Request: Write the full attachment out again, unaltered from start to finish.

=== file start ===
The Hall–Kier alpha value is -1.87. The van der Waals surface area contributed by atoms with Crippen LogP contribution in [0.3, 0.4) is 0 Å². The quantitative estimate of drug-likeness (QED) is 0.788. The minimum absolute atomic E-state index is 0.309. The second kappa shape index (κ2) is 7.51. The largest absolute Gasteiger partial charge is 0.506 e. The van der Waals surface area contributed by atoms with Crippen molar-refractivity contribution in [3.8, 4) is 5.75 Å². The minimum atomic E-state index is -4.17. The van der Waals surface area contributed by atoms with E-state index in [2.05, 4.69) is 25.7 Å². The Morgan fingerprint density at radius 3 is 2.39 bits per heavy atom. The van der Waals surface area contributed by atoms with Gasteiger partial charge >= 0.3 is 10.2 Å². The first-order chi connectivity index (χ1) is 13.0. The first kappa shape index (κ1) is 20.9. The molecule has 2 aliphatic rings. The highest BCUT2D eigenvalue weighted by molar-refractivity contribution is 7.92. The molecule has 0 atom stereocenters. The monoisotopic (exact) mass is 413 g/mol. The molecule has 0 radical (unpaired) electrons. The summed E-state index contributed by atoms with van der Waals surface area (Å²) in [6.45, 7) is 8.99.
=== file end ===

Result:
The Hall–Kier alpha value is -1.87. The van der Waals surface area contributed by atoms with Crippen LogP contribution in [0.3, 0.4) is 0 Å². The quantitative estimate of drug-likeness (QED) is 0.788. The minimum absolute atomic E-state index is 0.309. The second kappa shape index (κ2) is 7.51. The largest absolute Gasteiger partial charge is 0.506 e. The van der Waals surface area contributed by atoms with Crippen molar-refractivity contribution in [3.8, 4) is 5.75 Å². The minimum atomic E-state index is -4.17. The van der Waals surface area contributed by atoms with E-state index in [2.05, 4.69) is 25.7 Å². The Morgan fingerprint density at radius 3 is 2.39 bits per heavy atom. The van der Waals surface area contributed by atoms with Gasteiger partial charge >= 0.3 is 10.2 Å². The first-order chi connectivity index (χ1) is 13.0. The first kappa shape index (κ1) is 20.9. The molecule has 2 aliphatic rings. The highest BCUT2D eigenvalue weighted by molar-refractivity contribution is 7.92. The molecule has 0 atom stereocenters. The monoisotopic (exact) mass is 413 g/mol. The molecule has 0 radical (unpaired) electrons. The summed E-state index contributed by atoms with van der Waals surface area (Å²) in [6.45, 7) is 8.99.